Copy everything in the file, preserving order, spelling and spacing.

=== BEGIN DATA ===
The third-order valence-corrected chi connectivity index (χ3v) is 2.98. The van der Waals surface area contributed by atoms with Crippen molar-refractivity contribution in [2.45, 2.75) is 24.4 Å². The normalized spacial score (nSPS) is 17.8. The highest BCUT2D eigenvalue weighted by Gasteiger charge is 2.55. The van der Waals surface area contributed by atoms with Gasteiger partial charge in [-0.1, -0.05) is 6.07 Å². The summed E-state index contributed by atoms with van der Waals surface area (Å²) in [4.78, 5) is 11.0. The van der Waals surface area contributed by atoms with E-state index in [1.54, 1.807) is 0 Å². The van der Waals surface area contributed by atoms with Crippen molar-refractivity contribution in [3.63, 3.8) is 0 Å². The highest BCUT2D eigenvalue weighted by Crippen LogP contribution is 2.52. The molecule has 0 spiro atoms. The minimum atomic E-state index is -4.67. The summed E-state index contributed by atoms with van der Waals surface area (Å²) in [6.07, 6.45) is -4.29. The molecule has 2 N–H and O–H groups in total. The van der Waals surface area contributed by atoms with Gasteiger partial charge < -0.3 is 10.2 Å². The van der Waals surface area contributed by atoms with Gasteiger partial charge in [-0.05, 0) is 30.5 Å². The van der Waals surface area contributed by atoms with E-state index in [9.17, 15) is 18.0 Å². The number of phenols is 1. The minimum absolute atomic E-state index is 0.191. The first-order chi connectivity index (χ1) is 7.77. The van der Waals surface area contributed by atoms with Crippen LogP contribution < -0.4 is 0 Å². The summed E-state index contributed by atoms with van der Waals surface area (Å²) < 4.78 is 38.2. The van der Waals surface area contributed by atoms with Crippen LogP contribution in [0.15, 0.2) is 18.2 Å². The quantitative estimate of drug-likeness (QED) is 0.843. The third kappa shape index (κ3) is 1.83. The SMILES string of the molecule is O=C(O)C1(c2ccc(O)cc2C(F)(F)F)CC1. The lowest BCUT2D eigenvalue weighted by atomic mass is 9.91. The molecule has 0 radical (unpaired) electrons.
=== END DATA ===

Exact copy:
The third-order valence-corrected chi connectivity index (χ3v) is 2.98. The van der Waals surface area contributed by atoms with Crippen molar-refractivity contribution in [2.45, 2.75) is 24.4 Å². The normalized spacial score (nSPS) is 17.8. The highest BCUT2D eigenvalue weighted by Gasteiger charge is 2.55. The van der Waals surface area contributed by atoms with Gasteiger partial charge in [-0.1, -0.05) is 6.07 Å². The summed E-state index contributed by atoms with van der Waals surface area (Å²) in [4.78, 5) is 11.0. The van der Waals surface area contributed by atoms with E-state index in [1.54, 1.807) is 0 Å². The van der Waals surface area contributed by atoms with Crippen molar-refractivity contribution in [3.63, 3.8) is 0 Å². The highest BCUT2D eigenvalue weighted by Crippen LogP contribution is 2.52. The molecule has 0 spiro atoms. The minimum atomic E-state index is -4.67. The summed E-state index contributed by atoms with van der Waals surface area (Å²) in [6.07, 6.45) is -4.29. The molecule has 2 N–H and O–H groups in total. The van der Waals surface area contributed by atoms with Gasteiger partial charge < -0.3 is 10.2 Å². The van der Waals surface area contributed by atoms with Gasteiger partial charge in [-0.05, 0) is 30.5 Å². The van der Waals surface area contributed by atoms with E-state index in [9.17, 15) is 18.0 Å². The number of phenols is 1. The minimum absolute atomic E-state index is 0.191. The first-order chi connectivity index (χ1) is 7.77. The van der Waals surface area contributed by atoms with Crippen LogP contribution < -0.4 is 0 Å². The summed E-state index contributed by atoms with van der Waals surface area (Å²) < 4.78 is 38.2. The van der Waals surface area contributed by atoms with Crippen LogP contribution in [0.15, 0.2) is 18.2 Å². The quantitative estimate of drug-likeness (QED) is 0.843. The third kappa shape index (κ3) is 1.83. The SMILES string of the molecule is O=C(O)C1(c2ccc(O)cc2C(F)(F)F)CC1. The lowest BCUT2D eigenvalue weighted by atomic mass is 9.91. The molecule has 0 radical (unpaired) electrons.